The Hidden Messages of the Xi’an Great Mosque

Calligraphy in Islamic architecture is vastly used on the interior and exterior façade of Islamic
buildings such as mosques [1]. The calligraphy used is from verses that have been carefully selected
from the Quran to highlight particular messages to the worshipper. This is believed to create a
‘direct expression of the divine; by means of its carefully orchestrated use the building virtually
becomes “the Word of God”’[1]. This blog will establish the relationship between architecture and
the application of imagery in conveying a meaning through dissecting the Xi’an Great Mosque.

The Xi’an Great Mosque is located in China, built during the early Ming Dynasty (Great Ming Empire
Ruling) [2]. The mosque is the oldest built in China and was built in response to the cultural needs of
the Muslim Chinese community [2]. The Mosque selectively incorporated the tradition of Arabic
calligraphy in Islamic architecture to decorate the façade, inside and parts of the monumental
structures such as the prayer room, courtyard, ablution room, minbar and the mihrab [3] (image 1).

Image 1 Xi’an Great Mosque [5]

Image 2 Calligraphy on Ceiling [6]
Sino Arabic is a form of calligraphy commonly used in Chinese Islamic Architecture [2]. It is found on
a wooden plaque that’s located under the ceiling for the Xi’an Great Mosque [3]. The location of the
inscription contributes to a major element of the mosque as the attributes of God are inscribed
[3](image 2). Along the interior walls of the worship hall of the mosque, full texts of the Quran are
carved also using Sino Arabic calligraphy on large wooden panels starting from surah 1 to 114
[3](image 3). The surah’s are inscribed continuously just like the Quran without any breaks from one
surah to another, which are believed to be a masterpiece in Chinese Islamic art [3]. In the central
bay of the mosque hang down on wooden columns inscriptions written using calligraphy in the form
of couplets which are highlighted in gold paintings and a black background [3]. The Islamic creed
which a believer declares that there is only one God and Mohammad is God’s prophet, known as the
shahadah, along with the 99 names of God are inscribed along those wooden columns [3] (image 4).

Image 3-Wooden Panels with Entire Quran Carved 7[5]
Image 4 Wooden Columns with the Names of Allah Inscribed Using calligraphy [8]

Image 5 Mihrab [7]










The mihrab is an essential part of mosque architecture as it is the way worshippers face to pray [2].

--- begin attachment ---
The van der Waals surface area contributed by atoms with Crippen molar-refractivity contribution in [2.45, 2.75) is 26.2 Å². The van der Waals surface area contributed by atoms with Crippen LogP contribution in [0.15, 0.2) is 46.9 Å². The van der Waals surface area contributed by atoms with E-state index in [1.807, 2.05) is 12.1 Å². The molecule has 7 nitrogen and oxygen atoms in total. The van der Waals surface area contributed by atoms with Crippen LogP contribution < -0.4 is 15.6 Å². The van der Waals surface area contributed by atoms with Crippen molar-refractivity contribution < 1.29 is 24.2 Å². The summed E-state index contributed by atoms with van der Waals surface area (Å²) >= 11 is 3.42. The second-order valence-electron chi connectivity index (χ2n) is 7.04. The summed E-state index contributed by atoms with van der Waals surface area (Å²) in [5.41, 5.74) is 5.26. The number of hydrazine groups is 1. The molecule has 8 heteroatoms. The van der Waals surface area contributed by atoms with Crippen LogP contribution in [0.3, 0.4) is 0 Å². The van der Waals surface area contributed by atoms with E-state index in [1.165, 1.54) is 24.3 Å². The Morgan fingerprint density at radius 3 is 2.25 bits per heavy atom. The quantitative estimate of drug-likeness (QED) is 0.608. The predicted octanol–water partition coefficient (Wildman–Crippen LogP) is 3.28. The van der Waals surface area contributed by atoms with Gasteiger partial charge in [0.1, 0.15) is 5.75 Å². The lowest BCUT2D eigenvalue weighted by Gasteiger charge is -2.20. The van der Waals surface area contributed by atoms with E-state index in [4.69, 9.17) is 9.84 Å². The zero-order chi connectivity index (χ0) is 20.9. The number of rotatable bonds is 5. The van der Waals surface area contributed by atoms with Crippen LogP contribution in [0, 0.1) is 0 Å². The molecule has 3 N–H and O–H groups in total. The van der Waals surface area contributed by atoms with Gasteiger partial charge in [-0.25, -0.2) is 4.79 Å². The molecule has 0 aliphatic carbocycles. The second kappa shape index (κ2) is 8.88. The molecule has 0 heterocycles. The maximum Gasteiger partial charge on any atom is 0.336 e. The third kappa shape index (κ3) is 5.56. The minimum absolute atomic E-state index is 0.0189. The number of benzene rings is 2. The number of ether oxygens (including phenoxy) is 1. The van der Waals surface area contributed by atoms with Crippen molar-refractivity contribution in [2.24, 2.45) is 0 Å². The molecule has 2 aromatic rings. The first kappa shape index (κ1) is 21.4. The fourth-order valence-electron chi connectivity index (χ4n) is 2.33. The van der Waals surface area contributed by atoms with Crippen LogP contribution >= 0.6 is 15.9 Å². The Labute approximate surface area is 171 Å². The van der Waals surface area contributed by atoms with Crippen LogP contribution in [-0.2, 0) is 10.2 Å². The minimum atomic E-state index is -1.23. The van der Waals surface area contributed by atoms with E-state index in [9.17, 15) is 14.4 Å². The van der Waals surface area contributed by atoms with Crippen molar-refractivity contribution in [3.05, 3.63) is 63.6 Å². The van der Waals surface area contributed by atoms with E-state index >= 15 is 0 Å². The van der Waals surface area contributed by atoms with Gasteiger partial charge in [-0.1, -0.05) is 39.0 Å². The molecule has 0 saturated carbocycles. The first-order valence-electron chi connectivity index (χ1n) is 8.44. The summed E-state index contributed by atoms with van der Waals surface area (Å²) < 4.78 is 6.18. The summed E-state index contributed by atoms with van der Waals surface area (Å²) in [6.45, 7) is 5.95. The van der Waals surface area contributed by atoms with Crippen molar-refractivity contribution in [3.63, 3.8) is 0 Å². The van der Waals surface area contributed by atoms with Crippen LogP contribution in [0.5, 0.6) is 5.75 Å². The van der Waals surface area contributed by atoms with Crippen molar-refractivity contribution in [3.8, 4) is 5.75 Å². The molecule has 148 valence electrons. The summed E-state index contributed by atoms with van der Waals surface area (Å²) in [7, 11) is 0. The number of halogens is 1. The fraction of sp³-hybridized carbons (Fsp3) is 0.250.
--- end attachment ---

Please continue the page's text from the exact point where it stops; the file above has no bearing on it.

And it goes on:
The frame of the mihrab wall of the Xi’an great Mosque has wooden carvings similar to the interior
walls, using calligraphy and floral motifs (image 5) [3]. The interior of the niche is dived into two
sections by bands of wood carving [3]. The upper section has vertical triangles alternating from
coloured to plain which meet below the apex of the arch’s lotus while the lower section has carvings
of floral motifs [3]. A wooden curved panel frames the mihrab with floral motifs and inscriptions
inscribed using calligraphy which reads, God is amnesty, God is forgiving [3]. On top of the mihrab is
inscribed using calligraphy surat al-tawbah, which translates to repentance [4]. This has been
strategically positioned on top of the mihrab so the worshippers can read it and ask for forgiveness
during their prayers [4].

Inscriptions are also found of the walls of the Garden House of the Xian Great Mosque (image 6).
The Garden House is equipped with benches and a beautiful landscape designed to relax and rest
[3]. The concrete walls of the Garden House use calligraphy to inscribe verses from the Quran (table)
for the worshipper to “remember God, role of the mosque, confession of faith teaching of Islam
about good deeds, purification and the fear of god” [3].


Image 6 Garden House [8]
Table 1 Inscription on Garden House meanings[9]

The Xi’an Great Mosque is a solid example that portrays the role calligraphy plays in creating a visual
language to convey a message to the worshipper in Islamic Architecture. The Mosque shows how
verses are chosen and positioned with a through thought process in order to convey a direct and
deep message to the worshipper.




[1] Gee, John. “Islam and the Middle East in the Far East; At the Start of the Silk Road Lies
Xi’an’s Great Mosque.” The Washington Report on Middle East Affairs 22, no. 3 (2003): 45.

[2] Shi, T. A. O. “The Islam Architecture Character of China Hui Nationality-Analysis of Xi’an Great
Mosque [J].” Journal of Chongqing Jianzhu University 4 (2001): 001.

MOSQUE, CHINA.” Journal of Islamic Architecture 3, no. 1 (September 1, 2014): 39–48.

[4] Hoteit, Aida. “Contemporary architecttural trends and their impact on the symbolic and spiritual
function of the Mosque.” International Journal of Current Research 7, no. 3 (2015): 13547-

Image References
[5] The Grand Mosque of Xi’an. (2006). [image] Available at:

What were you looking for?

[Accessed 20 Apr. 2018].

[6] The inscriptions below the ceiling of the Xi’an Great Mosque. (2018). [image] Available at: [Accessed 20
Apr. 2018].

[7] Mihrab. (2018). [image] Available at:
[Accessed 20 Apr. 2018].

[8] The calligraphic inscriptions are carved on stone in form of fruit and flowers with floral motifs.
(2018). [image] Available at:
[Accessed 20 Apr. 2018].

[9] The Inscriptions on Garden House. (2018). [image] Available at:
[Accessed 20 Apr. 2018].